Each year at WWDC, TMO interviews a few Apple developers who want to tell their story. The result is usually a number of serious insights into the state of mind of the developer community. In our second interview, Dave Hamilton chats with Joe Pezzillo, co-founder of Push.io.
Dave Hamilton: Joe, you’ve had varied career, including a stint as a Bohemian poet, working at Apple for a few years in Boulder, Colorado in the 1990s, and then starting an Internet music search service. But what was the most important thing you learned along the way that’s helped you be successful at Push.io?
Joe Pezzillo: The lesson I ultimately learned after a half dozen startups is that the most important thing you can do is have customers. Because, first, they’re willing to pay and second, they’ll tell you right away what’s wrong with your product. What needs to be fixed. It’s not about problems with the product so much as where does it hurt for them?
And so all the startups I had done up to that point had been about the strength of my brilliant idea. I had an idea for an Internet radio service. I had an idea for Web mining tool, and so on.
And what I learned is: forget all that stuff about your brilliant idea -- in one model, because a lot of people have better ideas than I do, so I don’t want them to stop with their ideas. But ultimately, what matters is, where does it hurt? How can I help? What can I do that makes your life better, easier? What can I do that solves your problems?
And then I met Dan Burcaw [previously interviewed] through the iPhone Dev Camp -- we did the first satellite event in Denver -- I guess that would have been roughly 2008. So all of us who had Mac development skills got vacuumed up when the iPhone SDK came out. I went to work for a very large American bank, writing mobile apps for a few years. But, as I said, then I met Dan.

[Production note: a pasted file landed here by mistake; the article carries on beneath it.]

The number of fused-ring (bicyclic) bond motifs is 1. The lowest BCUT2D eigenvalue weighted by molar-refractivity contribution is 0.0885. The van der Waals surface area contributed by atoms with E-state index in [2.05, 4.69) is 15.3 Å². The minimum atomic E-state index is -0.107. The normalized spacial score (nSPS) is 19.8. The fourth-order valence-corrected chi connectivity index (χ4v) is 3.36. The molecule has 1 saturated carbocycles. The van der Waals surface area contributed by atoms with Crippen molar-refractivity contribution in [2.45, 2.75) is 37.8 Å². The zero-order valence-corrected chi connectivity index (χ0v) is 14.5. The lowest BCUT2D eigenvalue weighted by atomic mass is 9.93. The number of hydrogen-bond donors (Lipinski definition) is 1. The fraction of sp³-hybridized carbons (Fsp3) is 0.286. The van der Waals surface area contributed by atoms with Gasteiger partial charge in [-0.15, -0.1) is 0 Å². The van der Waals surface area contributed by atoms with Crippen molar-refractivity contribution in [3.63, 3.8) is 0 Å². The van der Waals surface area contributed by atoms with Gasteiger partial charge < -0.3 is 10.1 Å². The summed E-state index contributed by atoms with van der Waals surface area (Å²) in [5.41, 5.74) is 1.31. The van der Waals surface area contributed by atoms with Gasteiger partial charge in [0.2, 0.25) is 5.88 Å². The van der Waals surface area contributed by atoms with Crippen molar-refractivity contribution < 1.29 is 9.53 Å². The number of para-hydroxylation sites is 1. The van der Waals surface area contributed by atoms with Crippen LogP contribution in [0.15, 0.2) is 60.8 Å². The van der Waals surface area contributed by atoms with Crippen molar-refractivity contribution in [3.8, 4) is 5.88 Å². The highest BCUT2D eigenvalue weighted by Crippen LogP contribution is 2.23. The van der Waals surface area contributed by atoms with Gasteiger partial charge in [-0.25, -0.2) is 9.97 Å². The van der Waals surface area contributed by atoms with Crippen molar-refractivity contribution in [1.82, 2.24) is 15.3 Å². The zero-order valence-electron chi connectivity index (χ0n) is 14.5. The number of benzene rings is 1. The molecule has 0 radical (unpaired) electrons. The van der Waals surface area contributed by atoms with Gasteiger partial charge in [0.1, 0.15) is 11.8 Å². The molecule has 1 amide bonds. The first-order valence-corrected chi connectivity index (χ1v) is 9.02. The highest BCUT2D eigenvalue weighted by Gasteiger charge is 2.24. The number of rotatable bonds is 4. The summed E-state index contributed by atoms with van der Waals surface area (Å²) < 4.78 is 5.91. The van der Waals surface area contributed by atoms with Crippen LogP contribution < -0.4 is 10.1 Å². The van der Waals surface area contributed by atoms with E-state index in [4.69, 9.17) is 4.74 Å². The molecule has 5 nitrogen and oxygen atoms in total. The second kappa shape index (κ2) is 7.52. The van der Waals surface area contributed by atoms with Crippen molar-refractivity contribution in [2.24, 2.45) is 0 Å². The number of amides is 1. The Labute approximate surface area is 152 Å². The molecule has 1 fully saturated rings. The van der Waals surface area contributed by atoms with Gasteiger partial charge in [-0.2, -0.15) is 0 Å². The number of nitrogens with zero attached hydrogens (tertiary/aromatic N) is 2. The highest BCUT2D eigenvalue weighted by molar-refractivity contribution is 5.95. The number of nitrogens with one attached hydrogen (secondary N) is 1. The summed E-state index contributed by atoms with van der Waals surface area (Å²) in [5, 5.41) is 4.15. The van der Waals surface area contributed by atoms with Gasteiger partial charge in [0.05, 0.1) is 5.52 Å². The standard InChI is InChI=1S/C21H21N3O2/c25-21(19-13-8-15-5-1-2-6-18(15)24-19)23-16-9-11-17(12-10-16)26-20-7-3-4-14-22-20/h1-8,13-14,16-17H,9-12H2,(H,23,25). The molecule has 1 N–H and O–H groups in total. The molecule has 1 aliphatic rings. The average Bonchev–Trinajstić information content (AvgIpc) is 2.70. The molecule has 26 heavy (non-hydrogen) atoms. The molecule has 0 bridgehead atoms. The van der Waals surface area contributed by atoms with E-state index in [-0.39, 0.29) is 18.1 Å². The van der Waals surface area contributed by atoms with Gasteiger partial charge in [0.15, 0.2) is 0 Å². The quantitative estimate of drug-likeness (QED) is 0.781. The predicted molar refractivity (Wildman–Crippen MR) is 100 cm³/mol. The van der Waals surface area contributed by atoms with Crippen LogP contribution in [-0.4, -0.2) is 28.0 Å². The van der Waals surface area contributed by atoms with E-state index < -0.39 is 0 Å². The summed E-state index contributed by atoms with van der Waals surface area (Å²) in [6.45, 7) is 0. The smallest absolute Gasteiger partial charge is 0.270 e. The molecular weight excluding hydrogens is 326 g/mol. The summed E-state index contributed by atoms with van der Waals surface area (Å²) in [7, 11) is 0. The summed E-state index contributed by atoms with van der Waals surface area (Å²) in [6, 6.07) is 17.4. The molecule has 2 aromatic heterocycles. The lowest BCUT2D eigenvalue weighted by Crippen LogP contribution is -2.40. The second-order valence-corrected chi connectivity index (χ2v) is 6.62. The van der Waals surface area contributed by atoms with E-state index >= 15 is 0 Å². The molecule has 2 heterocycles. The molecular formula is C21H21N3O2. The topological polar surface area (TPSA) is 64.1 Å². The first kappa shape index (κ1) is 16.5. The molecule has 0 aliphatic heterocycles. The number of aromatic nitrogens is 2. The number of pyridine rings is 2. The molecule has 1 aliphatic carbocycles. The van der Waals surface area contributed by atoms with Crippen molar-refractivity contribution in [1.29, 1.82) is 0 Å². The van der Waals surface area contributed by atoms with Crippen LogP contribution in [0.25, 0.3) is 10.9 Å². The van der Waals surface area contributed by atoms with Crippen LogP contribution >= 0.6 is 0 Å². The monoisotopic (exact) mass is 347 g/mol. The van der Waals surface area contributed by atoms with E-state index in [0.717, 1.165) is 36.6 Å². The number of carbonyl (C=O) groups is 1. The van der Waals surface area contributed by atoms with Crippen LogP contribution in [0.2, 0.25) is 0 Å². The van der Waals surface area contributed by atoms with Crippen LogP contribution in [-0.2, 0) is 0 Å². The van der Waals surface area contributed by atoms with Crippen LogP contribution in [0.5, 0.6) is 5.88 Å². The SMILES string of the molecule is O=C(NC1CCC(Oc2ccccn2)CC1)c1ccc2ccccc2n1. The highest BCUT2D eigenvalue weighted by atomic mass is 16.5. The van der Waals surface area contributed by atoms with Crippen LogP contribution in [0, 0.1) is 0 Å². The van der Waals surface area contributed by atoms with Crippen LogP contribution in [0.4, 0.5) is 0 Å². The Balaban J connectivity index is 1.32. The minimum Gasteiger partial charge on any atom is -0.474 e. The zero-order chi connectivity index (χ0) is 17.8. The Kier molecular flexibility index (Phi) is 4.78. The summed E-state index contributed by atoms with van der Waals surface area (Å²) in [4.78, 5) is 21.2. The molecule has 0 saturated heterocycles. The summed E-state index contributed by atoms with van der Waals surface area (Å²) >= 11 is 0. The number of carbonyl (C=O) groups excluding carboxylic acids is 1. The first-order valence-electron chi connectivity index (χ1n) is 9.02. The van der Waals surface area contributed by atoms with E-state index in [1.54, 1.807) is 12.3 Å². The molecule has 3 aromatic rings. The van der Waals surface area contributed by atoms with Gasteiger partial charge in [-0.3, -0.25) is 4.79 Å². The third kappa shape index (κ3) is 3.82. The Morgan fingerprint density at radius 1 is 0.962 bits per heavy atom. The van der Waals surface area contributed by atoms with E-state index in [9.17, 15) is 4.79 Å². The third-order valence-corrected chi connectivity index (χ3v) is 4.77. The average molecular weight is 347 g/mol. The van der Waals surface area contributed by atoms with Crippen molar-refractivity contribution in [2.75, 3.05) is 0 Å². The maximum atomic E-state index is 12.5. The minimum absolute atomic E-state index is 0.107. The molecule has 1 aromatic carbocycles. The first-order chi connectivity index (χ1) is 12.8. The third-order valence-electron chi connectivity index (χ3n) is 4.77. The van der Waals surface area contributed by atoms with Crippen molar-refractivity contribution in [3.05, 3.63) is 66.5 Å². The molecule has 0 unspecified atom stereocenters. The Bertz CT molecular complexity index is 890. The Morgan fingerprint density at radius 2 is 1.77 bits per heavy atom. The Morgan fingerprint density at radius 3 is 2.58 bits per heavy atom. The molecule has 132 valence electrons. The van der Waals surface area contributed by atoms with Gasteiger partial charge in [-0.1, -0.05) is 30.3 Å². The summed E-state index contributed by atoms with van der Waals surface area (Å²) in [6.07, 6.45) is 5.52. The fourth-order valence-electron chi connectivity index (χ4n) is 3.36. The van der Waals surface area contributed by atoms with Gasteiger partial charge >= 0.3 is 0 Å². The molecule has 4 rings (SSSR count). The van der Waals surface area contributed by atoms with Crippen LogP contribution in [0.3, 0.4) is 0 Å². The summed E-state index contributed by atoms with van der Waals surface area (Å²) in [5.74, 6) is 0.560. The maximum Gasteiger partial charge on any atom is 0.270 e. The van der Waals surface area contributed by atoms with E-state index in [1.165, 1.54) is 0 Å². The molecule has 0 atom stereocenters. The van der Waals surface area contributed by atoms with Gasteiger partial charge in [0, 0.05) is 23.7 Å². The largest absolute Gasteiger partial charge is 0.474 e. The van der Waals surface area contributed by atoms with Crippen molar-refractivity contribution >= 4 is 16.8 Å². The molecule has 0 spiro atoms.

Dan himself was the co-founder of the company that developed Yellow Dog Linux for PowerPC Macs [along with Kai Staats].
We thought, look at all this gold rush that’s going on. At WWDC, the rooms were full. People are still flowing into this community. And we saw that he and I had skills on the back end. We’d done a lot more work on the server side. And here were all these people who were making beautiful, incredible user experiences on the iPhone -- and probably didn’t want to run servers.
And we thought, we should do something here. We can actually solve a problem for them. We had the skill set, the experience, though we didn’t really know where to start. It’s a huge opportunity, so we spent a lot of time trying to figure out what the right entry point would be.
And then, Apple introduced push notifications, Game Center and in-app purchase...
TMO: So, you knew there were pain points on the back end, but you were looking for something to do before push notifications were a thing.
JP: That’s right. We didn’t start by saying we wanted to do push. We wanted to start with something that was a back end play. It was all based on a Mark Twain quote, which is “When there’s a gold rush going on, it’s a good time to be in the picks and shovels business.”
I worked for a large American bank that had a model like that, and it involved stage coaches.
So, Apple introduced push notifications in iOS 3.0, and Dan and I were chatting on iChat, and we both instantly had this good idea. Apple enabled push notification, but you gotta show up with your server! Basically, we thought, whenever Apple puts up a slide [for developers] that mentions “your server,” that’s an opportunity for us.